- Paperback: 576 pages
- Publisher: Simon & Schuster UK (4 Aug. 2011)
- Language: English
- ISBN-10: 1847393586
- ISBN-13: 978-1847393586
- Product Dimensions: 11.1 x 0.2 x 17.8 cm
- Average Customer Review: 4.0 out of 5 stars See all reviews (22 customer reviews)
- Amazon Bestsellers Rank: 518,925 in Books (See Top 100 in Books)
What Lies Beneath Paperback – 4 Aug 2011
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More About the Author
Much of the inspiration for her dark psychological thrillers comes from the histories and atmospheres of old buildings, a fact that is strongly apparent in many of her settings - Mortmain House in A Dark Dividing, Twygrist Mill in Spider Light, and the Tarleton Theatre in Ghost Song.
She has written more than 25 books to date, and her work has met with considerable acclaim, with Tower of Silence being long-listed for the 2005 Theakston's Award. Her books are also published in America, as well as having been translated into German, Dutch, Russian and Turkish.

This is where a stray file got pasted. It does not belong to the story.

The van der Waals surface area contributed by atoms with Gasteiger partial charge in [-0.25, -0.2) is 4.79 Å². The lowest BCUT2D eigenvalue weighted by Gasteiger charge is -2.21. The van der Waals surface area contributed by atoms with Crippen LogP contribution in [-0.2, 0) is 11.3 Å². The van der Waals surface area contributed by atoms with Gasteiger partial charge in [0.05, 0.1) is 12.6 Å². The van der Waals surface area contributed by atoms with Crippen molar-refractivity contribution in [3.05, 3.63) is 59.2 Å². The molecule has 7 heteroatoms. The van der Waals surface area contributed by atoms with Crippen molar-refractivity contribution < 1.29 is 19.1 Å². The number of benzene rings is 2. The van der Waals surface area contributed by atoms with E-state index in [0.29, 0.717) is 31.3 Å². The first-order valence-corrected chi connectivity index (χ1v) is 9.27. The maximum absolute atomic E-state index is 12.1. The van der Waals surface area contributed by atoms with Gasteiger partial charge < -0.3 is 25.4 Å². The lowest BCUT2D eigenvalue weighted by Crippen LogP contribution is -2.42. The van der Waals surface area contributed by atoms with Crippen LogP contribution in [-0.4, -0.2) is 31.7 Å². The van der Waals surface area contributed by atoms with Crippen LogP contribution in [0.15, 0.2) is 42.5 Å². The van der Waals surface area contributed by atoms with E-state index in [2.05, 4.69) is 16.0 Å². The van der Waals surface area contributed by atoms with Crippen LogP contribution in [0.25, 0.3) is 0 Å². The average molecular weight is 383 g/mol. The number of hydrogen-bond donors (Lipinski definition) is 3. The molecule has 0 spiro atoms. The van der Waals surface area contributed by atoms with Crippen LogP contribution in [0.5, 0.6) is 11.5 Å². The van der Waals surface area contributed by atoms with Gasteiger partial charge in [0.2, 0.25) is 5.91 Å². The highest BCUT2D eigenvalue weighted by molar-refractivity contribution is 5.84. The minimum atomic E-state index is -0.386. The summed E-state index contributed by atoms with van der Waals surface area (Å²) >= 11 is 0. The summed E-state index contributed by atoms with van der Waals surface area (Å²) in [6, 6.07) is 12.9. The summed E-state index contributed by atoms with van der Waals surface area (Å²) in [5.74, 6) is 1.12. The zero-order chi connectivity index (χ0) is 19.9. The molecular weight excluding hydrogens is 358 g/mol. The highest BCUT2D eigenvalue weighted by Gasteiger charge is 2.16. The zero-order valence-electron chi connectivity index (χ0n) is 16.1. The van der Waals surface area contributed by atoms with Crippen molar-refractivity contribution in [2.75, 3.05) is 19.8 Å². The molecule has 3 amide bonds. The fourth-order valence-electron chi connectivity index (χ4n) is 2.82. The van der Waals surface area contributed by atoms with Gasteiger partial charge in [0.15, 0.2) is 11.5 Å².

In 2011 she published the first of a series of ghost-themed books, featuring the Oxford don, Michael Flint, and the antiques dealer, Nell West, who made their debut in Property of a Lady.
Several years ago Sarah also wrote six contemporary horror books, originally under the pen-name of Frances Gordon and recently re-issued in e-Book format.
To find out more about Sarah Rayne, visit her website, blog site, or YouTube channel, or follow her on Facebook -
"Sarah Rayne does it again, with yet another heart-stopping thriller..." --eurocrime.co.uk
About the Author
The author of seven terrifying novels of psychological suspense, Sarah Rayne lives in Staffordshire. Visit www.sarahrayne.co.uk
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Top Customer Reviews
So very disappointed I can't even begin to say. There is nothing worse than anticipating a book, knowing you like the author and enjoy their work, only to discover that on this occasion they have let themselves down badly. I may well be in the minority here, but I would say to anybody who asked, read the other stuff. Avoid this one.